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Southern bread riots

From Wikipedia, the free encyclopedia

Southern bread riots
Apr2 richmond riot.jpg
Bread riots in Richmond
DateApril 2, 1863; 156 years ago (1863-04-02)
LocationConfederacy
ParticipantsMostly women

The Southern bread riots were events of civil unrest in the Confederacy during the American Civil War, perpetrated mostly by women in March and April 1863. During these riots, which occurred in cities throughout the South, women and men violently invaded and looted various shops and stores.[1]

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Transcription

Contents

Causes

The riots were triggered by the women's lack of money, provisions, and food.[2] All were the result of multiple factors, mostly related to the Civil War:

  • Inflation had caused prices to soar while incomes had not kept pace.[3]
  • Refugees had flooded the cities causing severe shortages of housing and overwhelming the old food supply system. Richmond's population tripled from 38,000 people in 1860 to over 100,000 by 1863.[4][5]
  • Food supplies in rural areas were running short and less food was exported to cities; foraging armies, both Union and Confederate, ravaged crops and killed farm animals.[6]
  • Many cities—especially Richmond—were at the end of long supply lines, and internal transportation became increasingly difficult.[7]
  • The drought of 1862 resulted in a poor harvest in a time when food was already scarce.
  • Salt, which at the time was the only practical meat preservative, was very expensive (if available at all) because it was generally an imported item. The Union blockade prevented imports, and the capture of Avery Island, Louisiana, with its salt-mine, exacerbated the problem.[8]

As in the French Revolution, citizens, mostly women, began to protest the exorbitant price of bread. The protesters believed a negligent government and speculators were to blame. To show their displeasure, many protesters turned to violence. In Virginia (Richmond) and Georgia (Columbus, Macon, Atlanta, and Augusta) armed mobs attacked stores and warehouses. In North Carolina, mobs destroyed grocery and dry goods stores.[9]

Food riots were occurring before the arrival of the Union Army because the Confederate States Army was suffering the same food shortages and was taking food stocks for its own needs. Additionally, as the cost of war for the Confederate government exceeded the tax revenue, legislation was enacted that exacerbated the situation by devaluing the Confederate States dollar and inflating prices of goods.[citation needed]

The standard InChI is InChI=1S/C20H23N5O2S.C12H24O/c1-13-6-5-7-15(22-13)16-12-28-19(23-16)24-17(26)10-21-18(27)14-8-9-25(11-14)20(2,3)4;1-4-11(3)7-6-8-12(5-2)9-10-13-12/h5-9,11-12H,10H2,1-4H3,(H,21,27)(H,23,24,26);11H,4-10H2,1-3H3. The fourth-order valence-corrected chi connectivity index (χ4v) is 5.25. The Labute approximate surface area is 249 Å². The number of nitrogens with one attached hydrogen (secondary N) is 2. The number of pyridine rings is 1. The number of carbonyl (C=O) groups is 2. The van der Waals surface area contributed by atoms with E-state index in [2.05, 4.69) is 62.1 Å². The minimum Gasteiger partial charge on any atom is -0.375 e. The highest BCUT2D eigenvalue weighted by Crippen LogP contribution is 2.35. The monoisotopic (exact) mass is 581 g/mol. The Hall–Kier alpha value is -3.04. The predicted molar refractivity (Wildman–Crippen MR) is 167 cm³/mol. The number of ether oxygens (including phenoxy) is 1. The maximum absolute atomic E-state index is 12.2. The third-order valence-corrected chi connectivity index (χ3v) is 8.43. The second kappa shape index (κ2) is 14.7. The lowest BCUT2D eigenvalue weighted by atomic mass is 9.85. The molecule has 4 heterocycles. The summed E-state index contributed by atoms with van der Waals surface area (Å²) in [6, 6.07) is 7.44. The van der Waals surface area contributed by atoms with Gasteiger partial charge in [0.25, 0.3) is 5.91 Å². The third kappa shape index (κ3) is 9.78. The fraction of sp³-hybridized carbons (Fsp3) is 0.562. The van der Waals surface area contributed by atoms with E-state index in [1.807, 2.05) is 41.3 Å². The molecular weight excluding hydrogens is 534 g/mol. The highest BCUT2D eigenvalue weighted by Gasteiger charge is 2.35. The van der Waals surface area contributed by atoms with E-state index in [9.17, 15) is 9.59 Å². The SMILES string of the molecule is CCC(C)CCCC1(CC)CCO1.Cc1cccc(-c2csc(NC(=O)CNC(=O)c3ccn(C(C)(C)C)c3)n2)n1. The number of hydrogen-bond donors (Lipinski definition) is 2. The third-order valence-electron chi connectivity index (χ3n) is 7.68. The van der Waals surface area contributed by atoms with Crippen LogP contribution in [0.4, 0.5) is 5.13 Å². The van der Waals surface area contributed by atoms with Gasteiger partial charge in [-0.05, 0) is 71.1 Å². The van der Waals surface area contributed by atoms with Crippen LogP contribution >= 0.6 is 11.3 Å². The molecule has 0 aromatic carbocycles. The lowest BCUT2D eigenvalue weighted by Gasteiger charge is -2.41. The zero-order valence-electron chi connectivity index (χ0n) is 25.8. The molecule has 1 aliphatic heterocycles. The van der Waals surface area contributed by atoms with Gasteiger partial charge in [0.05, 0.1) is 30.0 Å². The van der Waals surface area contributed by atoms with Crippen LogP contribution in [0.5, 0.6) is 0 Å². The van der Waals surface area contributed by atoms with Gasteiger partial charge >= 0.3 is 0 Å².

Richmond bread riots

On April 2, 1863, in the Confederate capital of Richmond, Virginia, about 5,000 people, mostly poor women, broke into shops and began seizing food, clothing, shoes, and even jewelry before the Militia arrived to restore order. Tens of thousands of dollars worth of items were stolen. No one died and few were injured.[10] The riot was organized and instigated by Mary Jackson, a huckster and the mother of a soldier.[11]

President Jefferson Davis pleaded with the women and even threw them money from his pockets, asking them to disperse, saying "You say you are hungry and have no money; here, this is all I have". The mayor read the Riot Act; the governor called out the militia, and it restored order.[12]

See also

References

  1. ^ Michael B. Chesson, "Harlots or Heroines? A New Look at the Richmond Bread Riot." Virginia Magazine of History and Biography 92#2 (1984): 131–175. in JSTOR
  2. ^ Mary Elizabeth Massey, "The food and drink shortage on the Confederate homefront." North Carolina Historical Review 26.3 (1949): 306–334. in JSTOR
  3. ^ Eugene M. Lerner, "Money, prices, and wages in the Confederacy, 1861–65." Journal of Political Economy (1955): 20–40. in JSTOR
  4. ^ Mary Elizabeth Massey, Refugee Life in the Confederacy (1964).
  5. ^ Alfred Hoyt Bill, The Beleaguered City: Richmond, 1861–1865 (1946) p 3
  6. ^ Andrew F. Smith, Starving the South: How the North Won the Civil War (Macmillan, 2011).
  7. ^ Robert C. Black, The railroads of the Confederacy (1952).
  8. ^ Mark Kurlansky, Salt: A World History
  9. ^ The Salisbury Bread Riot
  10. ^ Chesson, 1984
  11. ^ "Bread or Blood: The Richmond Bread Riot – Hungry History". HISTORY.com. Retrieved April 13, 2017.
  12. ^ Katherine R. Titus, "The Richmond Bread Riot of 1863: Class, Race, and Gender in the Urban Confederacy" The Gettysburg College Journal of the Civil War Era 2#6 (2011) pp. 86–146

Further reading

  • Chesson, Michael B. "Harlots or Heroines? A New Look at the Richmond Bread Riot." Virginia Magazine of History and Biography 92#2 (1984): 131–175. JSTOR 4248710
  • Grady, John (April 5, 2013). "Richmond Bread Riot". New York Times.
  • Hurt, R. Douglas. Agriculture and the Confederacy: Policy, Productivity, and Power in the Civil War South (U North Carolina Press, 2015).
  • Lerner, Eugene M. "Money, prices, and wages in the Confederacy, 1861–65." Journal of Political Economy (1955): 20–40. JSTOR 1826773
  • McPherson, James M. (1988). Battle Cry of Freedom: The Civil War Era. Ballantine Books; Random House Publishing Inc. pp. 617–619. ISBN 0-345-35942-9.
  • Kurlansky, Mark. Salt: A World History.
  • Rable, George C. Civil Wars: Women and the Crisis of Southern Nationalism (U of Illinois Press, 1989).
  • Smith, Andrew F. Starving the South: How the North Won the Civil War (Macmillan, 2011).
  • Titus, Katherine R. "The Richmond Bread Riot of 1863: Class, Race, and Gender in the Urban Confederacy" The Gettysburg College Journal of the Civil War Era 2#6 (2011) pp. 86–146 online
  • Williams, Teresa Crisp, and David Williams. "'The Women Rising': Cotton, Class, and Confederate Georgia's Rioting Women." Georgia Historical Quarterly 86.1 (2002): 49–83. JSTOR 40584640



This page was last edited on 3 April 2019, at 01:11
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